View Cancellation Stations in a larger map

Thursday, February 3, 2011

D.C. Sports - Georgetown Hoyas

Corner seats - the best view for basketball.

This is my favorite time of the year, the heart of the college basketball conference schedule. This is when bubbles burst and the strengths and weakness of every team are exposed. It's been a great week since I was able to check out two games live. While Kathryn was stuck at work saving lives, I was busy watching some Big East conference play with a good friend from work.
  • I was amazed to see Jesuit university students actually get really excited about their team. It was way better than anything I've seen at Saint Louis or Creighton.
  • The game was a real nail biter with GU coming up late in the game and securing the win despite a last second 3 point attempt to tie. As a fan of Rick Pitino, I was sort of bummed that Louisville didn't pull off the road win.
  • I would love to go to more Georgetown games, but they are prohibitively expensive. Ticket prices are on range with the Wizards, but somehow, the games are just as well (if not better) attended.
  • The worst part of the game is the metro ride to and from the Verizon center. I live very close to Georgetown so the cars were more cramped than other lines around the stadium.

Eating Out - Burgers

The real deal.

BGR - The Burger Joint (Burgers)

There are a lot things the DC populace and I agree on: statehood, recess, and grease... tasty, tasty grease. There is no better form of delicious grease than the premium burger. Whenever you eat greasy food, you're going to get a stomach ache (which sucks), but I've noticed recently the better the burger, the easier the stomach ache. It's similar to the old adage about better booze leads to less painful hangovers.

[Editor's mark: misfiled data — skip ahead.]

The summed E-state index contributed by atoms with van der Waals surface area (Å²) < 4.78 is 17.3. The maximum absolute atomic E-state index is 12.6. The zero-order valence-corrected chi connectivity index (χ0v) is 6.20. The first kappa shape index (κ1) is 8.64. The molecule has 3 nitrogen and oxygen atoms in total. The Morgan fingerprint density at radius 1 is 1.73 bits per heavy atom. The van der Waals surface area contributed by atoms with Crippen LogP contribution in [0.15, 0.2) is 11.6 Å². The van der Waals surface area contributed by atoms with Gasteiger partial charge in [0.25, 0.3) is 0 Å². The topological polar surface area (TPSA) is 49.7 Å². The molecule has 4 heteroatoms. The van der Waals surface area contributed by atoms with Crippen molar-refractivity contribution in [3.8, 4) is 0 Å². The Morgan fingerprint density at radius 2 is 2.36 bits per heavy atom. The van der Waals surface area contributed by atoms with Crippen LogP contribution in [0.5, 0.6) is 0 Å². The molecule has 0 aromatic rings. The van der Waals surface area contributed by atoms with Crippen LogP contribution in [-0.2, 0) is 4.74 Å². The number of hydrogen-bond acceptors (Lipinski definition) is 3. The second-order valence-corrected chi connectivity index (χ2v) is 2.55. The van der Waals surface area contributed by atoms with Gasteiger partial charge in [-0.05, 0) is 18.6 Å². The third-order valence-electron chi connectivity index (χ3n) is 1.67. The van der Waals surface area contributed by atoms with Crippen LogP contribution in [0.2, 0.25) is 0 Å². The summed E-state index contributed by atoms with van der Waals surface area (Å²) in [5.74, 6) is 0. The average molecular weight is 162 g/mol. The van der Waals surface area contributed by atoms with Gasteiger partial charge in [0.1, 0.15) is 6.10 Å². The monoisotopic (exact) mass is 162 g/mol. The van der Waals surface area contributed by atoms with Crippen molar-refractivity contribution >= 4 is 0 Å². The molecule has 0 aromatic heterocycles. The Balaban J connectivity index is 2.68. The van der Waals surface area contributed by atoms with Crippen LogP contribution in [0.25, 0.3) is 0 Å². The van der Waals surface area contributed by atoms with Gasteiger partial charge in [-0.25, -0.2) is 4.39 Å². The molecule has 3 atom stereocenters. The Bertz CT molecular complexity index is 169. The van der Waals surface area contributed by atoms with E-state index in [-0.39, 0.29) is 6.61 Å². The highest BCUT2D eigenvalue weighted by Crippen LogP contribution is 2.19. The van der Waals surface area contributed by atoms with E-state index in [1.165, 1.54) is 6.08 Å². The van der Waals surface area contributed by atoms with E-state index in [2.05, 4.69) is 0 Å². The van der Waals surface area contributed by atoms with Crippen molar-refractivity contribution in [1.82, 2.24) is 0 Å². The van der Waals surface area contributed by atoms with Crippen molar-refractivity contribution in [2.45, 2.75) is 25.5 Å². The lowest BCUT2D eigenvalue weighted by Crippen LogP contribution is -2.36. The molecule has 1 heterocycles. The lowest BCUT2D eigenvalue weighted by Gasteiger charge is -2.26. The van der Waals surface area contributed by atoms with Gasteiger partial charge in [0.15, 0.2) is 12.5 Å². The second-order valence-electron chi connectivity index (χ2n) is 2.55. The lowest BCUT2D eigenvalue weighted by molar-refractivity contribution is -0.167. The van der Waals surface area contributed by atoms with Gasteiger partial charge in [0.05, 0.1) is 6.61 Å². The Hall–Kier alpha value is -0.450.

• Kathryn and I first went to BGR soon after we settled in the District, but I'm finally getting around to recording my review. After about a half a dozen visits, I'm sure I can give this place proper justice.
  • The burgers at BGR are amazing, definitely top flight along with Ray's and Good Stuff. Both the burgers and the buns are high quality. The fries are pretty awesome, too, but the sweet potato fries are even a notch above the regular potatoes.
  • The only downside to BGR -- the shakes. They're never quite as good as Good Stuff. They do have the most extensive offering of sodas however with at least five varieties of Coke, for example (raspberry, cherry, lime, etc.).
  • If you're going out for burgers specifically, BGR is a good alternative, but if you're wanting to grab lunch in DuPont circle, you would be hard pressed to find something better.